The folks at Perspectives on the Acute Care Continuum asked me to take a stab at some predictions for “things that will matter” in 2013. That’s a bit like asking someone to stroll out on to the center of an iced-over lake to see if the ice is thick enough to support their weight, but I am game considering that it is unlikely anyone will bother looking back at these predictions come the end of the year. I am going to try to stick to issues and events that are likely to impact health care in the coming year, to narrow the scope of the request.
First, let’s get the most important, and most aggravating, question out of the way. What is going to happen to the whole debt crisis thing? I have to say that I was correct in predicting, in my last blog, that we would go over the fiscal cliff – we actually did, even though at the last minute the government grabbed a protruding root that will allow the country to hang on for another two months or so. To boil a lot of political froth down to its essence, this was because the House Republicans who signed the Grover Norquist tax pledge had to wait for the Bush tax cuts to expire for everyone so they only had to cut taxes (for the 98%) rather than raise them (for the 2%). The fact that this pledge cost the Republicans the opportunity to get the entitlement reforms and spending cuts they now deride the ‘deal’ for ignoring seems not to have led to any revision in strategy. No surprise there, but now what?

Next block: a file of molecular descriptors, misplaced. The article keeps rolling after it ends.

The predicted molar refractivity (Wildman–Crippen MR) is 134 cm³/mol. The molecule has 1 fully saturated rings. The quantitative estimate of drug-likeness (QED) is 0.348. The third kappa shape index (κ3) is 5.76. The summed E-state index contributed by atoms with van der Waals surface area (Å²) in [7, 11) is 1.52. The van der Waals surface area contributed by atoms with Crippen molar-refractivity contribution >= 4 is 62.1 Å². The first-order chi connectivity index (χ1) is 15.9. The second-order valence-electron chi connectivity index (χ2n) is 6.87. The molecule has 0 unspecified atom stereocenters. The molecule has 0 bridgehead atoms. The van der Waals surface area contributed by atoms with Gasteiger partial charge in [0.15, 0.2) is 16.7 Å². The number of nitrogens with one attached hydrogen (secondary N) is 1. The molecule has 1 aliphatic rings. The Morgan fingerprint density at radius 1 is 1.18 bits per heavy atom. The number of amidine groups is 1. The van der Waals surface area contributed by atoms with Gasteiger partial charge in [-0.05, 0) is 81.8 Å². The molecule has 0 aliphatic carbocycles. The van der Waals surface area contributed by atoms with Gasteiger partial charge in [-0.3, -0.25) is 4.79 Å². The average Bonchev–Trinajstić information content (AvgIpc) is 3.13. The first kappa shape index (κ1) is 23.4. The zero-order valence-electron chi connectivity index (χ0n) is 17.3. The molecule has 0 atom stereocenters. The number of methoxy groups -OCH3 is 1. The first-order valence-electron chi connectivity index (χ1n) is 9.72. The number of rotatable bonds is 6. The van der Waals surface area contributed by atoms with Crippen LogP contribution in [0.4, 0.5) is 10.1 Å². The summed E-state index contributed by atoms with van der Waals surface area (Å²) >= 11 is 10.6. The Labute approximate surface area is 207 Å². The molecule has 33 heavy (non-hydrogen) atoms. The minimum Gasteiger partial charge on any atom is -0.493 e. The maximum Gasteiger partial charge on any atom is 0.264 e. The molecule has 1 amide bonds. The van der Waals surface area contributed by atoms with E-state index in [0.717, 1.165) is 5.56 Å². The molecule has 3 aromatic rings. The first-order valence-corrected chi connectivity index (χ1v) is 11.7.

Perspectives on The Acute Care Continuum gives a tip of the cap to Myles Riner, MD for his prodigious year of blogging, including our number 2 most popular blog from 2012:
One of the topics that attracts a lot of attention when emergency physicians and those interested in ED practice management get together to discuss how emergency medicine can remain relevant in, and become integrated into, the new health care reform and value based purchasing paradigms, is the concept of care coordination. In theory, since the ED is linked to such a wide range of diagnostic testing resources, care facilities, and providers, and sits at the intersection of outpatient and inpatient care for many of the patients who are hospitalized: emergency physicians ought to be able to play an important role in the coordination of care, both for the acutely and for the chronically ill. In practice, many of the systems support structures that need to be in place to facilitate this role have often been ignored or neglected, or deferred on the assumption that they will be addressed with the adoption of the electronic medical record.
If emergency physicians and EDs are going to assume the role of master care coordinators (something that family physicians staffing the medical home might consider within THEIR scope), they are going to have to define this role carefully, invest in the systems and staffing to support it, and integrate the concept into everyday practice. Until now, few payers have been willing to pay for this service, and few hospitals and ED groups have been willing to invest significantly in the systems and staff to support it. Suddenly, care coordination is the latest buzzword, and the presumptive salvation for what is often perceived as a frequently too expensive and often inappropriately utilized drain on the health care system: the ED as poster-child for ‘the ‘failure of health care’.